Earlier this week, Hardball news anchor Chris Matthews grilled Rep. John Campbell (R-CA) about whether Campbell believes Barack Obama was born in the United States. Campbell, who is co-sponsoring a bill that would require presidential candidates to produce birth certificates proving their eligibility for office, dodged the question no less than seven times before conceding that “as far as I know” Obama was born in the USA.
An exasperated Matthews then started waving a copy of Obama’s birth certificate on camera, while excoriating Campbell for “playing to the crazies” in his party.
It’s been a good week for the (apparently numerous) crazies who believe, against all evidence and common sense, that Barack Obama wasn’t born in Hawaii. After fermenting for months on numerous right-wing websites, so-called “birther” conspiracy theories are beginning to draw attention from the mainstream media, which is not limiting itself to pointing out how preposterous these theories are.
The mainstream media is well aware that the slightest attention to, or tolerance of, nutty left-wing conspiracy theories would be used as yet another stick with which to beat it.
For example, last week prominent CNN anchor Lou Dobbs lent a sympathetic microphone to professional lunatic Alan Keyes and his lawyer Orly Taitz, who are suing Obama to try to force the president to produce a “valid” birth certificate. The bloviating Dobbs, who clearly relishes his role as a pseudo-populist gasbag, commiserated with his guests: “Why not just provide a copy of his birth certificate? Then all this nonsense goes away,” Dobbs claimed, absurdly enough (as if people who believe in crazy conspiracy theories are ever deterred by facts). “But he doesn’t. So none of us know what the reality is,” Dobbs whined.
A piece of that reality was on frightening display earlier this month, at a town meeting in Delaware, during which another GOP congressman, Mike Castle, came face to face with the screeching madness that seems to be infecting significant portions of the Republican base. (Dobbs used a video of this bizarre scene as evidence for his claim that there are legitimate questions about Obama’s legal right to be president.)
An instructive comparison can be made between the right-wing Birthers and their (mostly) left-wing cousins, the 9/11 “Truthers.” The Truthers, who have constructed a myriad of theories in their attempts to prove that the 9/11 attacks were actually carried out by the U.S. government, have almost completely failed to generate any mainstream media attention.
For example, a check of the Nexis news database for the first seven months of 2009 reveals nearly ten times as many stories about Obama’s birth certificate, in comparison to the number of stories that appeared in the first seven months of 2002 referring to any claim about a 9/11 conspiracy.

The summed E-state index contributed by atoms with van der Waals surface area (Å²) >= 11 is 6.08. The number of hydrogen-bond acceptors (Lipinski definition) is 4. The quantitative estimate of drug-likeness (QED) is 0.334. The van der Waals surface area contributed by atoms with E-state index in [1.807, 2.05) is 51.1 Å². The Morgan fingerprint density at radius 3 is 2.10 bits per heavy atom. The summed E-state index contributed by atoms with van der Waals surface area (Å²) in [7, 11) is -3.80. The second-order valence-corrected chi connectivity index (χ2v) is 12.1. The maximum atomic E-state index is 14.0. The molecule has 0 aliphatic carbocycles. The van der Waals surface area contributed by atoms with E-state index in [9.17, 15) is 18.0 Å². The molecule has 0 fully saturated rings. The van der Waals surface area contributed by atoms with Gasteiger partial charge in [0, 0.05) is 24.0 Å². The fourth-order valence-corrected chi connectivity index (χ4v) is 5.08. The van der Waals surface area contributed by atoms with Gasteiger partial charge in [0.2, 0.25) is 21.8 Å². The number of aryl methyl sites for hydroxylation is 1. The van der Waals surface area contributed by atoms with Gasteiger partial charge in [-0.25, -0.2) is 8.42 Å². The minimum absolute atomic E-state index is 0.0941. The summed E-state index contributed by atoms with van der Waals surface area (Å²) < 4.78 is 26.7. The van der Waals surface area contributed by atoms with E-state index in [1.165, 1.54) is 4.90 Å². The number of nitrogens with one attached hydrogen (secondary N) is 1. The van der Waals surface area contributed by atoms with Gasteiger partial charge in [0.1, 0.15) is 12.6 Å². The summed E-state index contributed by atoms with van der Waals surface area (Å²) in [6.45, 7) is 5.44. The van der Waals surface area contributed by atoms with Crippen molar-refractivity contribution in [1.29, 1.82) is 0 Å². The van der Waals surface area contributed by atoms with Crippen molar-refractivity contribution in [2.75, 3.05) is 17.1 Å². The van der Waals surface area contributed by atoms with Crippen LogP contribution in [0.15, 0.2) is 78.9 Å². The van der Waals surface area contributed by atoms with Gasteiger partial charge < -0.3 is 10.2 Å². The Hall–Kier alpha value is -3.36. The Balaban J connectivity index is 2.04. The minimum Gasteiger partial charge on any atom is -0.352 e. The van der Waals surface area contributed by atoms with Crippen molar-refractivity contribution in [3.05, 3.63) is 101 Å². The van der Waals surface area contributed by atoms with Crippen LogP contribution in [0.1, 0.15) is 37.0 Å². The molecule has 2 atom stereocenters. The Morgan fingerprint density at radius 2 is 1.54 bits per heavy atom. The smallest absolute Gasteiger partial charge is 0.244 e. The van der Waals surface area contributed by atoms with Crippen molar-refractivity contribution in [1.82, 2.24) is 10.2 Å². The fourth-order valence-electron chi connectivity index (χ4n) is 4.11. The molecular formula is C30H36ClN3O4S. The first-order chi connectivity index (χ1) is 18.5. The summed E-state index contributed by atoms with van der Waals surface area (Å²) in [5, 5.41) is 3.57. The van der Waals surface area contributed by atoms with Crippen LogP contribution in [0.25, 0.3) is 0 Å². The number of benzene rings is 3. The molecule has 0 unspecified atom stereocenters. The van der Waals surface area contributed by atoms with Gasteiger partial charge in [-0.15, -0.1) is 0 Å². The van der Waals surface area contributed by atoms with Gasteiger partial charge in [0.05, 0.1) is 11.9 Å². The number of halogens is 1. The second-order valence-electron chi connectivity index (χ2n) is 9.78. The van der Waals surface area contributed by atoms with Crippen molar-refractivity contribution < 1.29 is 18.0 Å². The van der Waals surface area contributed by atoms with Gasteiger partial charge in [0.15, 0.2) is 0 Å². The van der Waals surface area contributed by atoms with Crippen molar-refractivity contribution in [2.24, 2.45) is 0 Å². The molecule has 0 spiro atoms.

Furthermore, mainstream media stories mentioning Truther claims have always been uniformly dismissive—and properly so. The claim that the Bush administration flew commercial jets into the World Trade Center (or, in more baroque versions, missiles disguised as jets by holographic technology), to cover up the “fact” that they then brought down the towers by controlled demolition, has always been the most blatant sort of paranoid delusion.
But such beliefs are certainly no more delusional than the claim that Barack Obama’s family inexplicably engaged in a decades-long elaborate cover-up of the “fact” that he was born in Kenya (or in some versions, Indonesia).
Ask yourself this: What would have happened if, in July of 2002, Lou Dobbs would have conducted respectful interviews with various Truthers, in the course of which Dobbs called on the Bush administration to prove by documentary evidence that the U.S. government hadn’t actually carried out the 9/11 attacks?
The answer is obvious: Dobbs would have been fired before the next morning—which is another way of saying that it’s inconceivable that he or any other mainstream media figure would ever do such a thing. Similarly, it’s equally inconceivable that any Democratic member of Congress would go on a program like Hardball and repeatedly refuse to say whether he rejected the idea that the Bush administration was behind the 9/11 attacks.
What accounts for this double standard? Why are GOP politicians like Campbell getting away with playing to the Birther crazies, and why is Dobbs’ utterly irresponsible behavior being tolerated by CNN?
Part of the answer surely has to do with the enormous success the right-wing propaganda machine has had in portraying the mainstream media as being in the grips of a supposedly liberal bias. The mainstream media is well aware that the slightest attention to, or tolerance of, nutty left-wing conspiracy theories would be used as yet another stick with which to beat it.
But nutty right-wing conspiracy theories are another matter. As the Birther phenomenon demonstrates, the media is much more likely to, as the expression has it, “go meta” on such stories, and treat them as interesting cultural phenomena worthy of something other than pure contempt. This in turn allows mainstream conservative politicians to exploit the paranoid delusions circulating in their base to a far greater extent than mainstream liberals could ever do in regard to similar fantasies. (No mainstream liberal politician will ever be caught within a thousand miles of a Truther.)
Another way of putting this is that, in America today, while the paranoid left-wing fringe remains quarantined on obscure websites, the paranoid right-wing fringe is becoming another name for a good part of the Republican Party’s base.
Paul Campos is a professor of law at the University of Colorado at Boulder.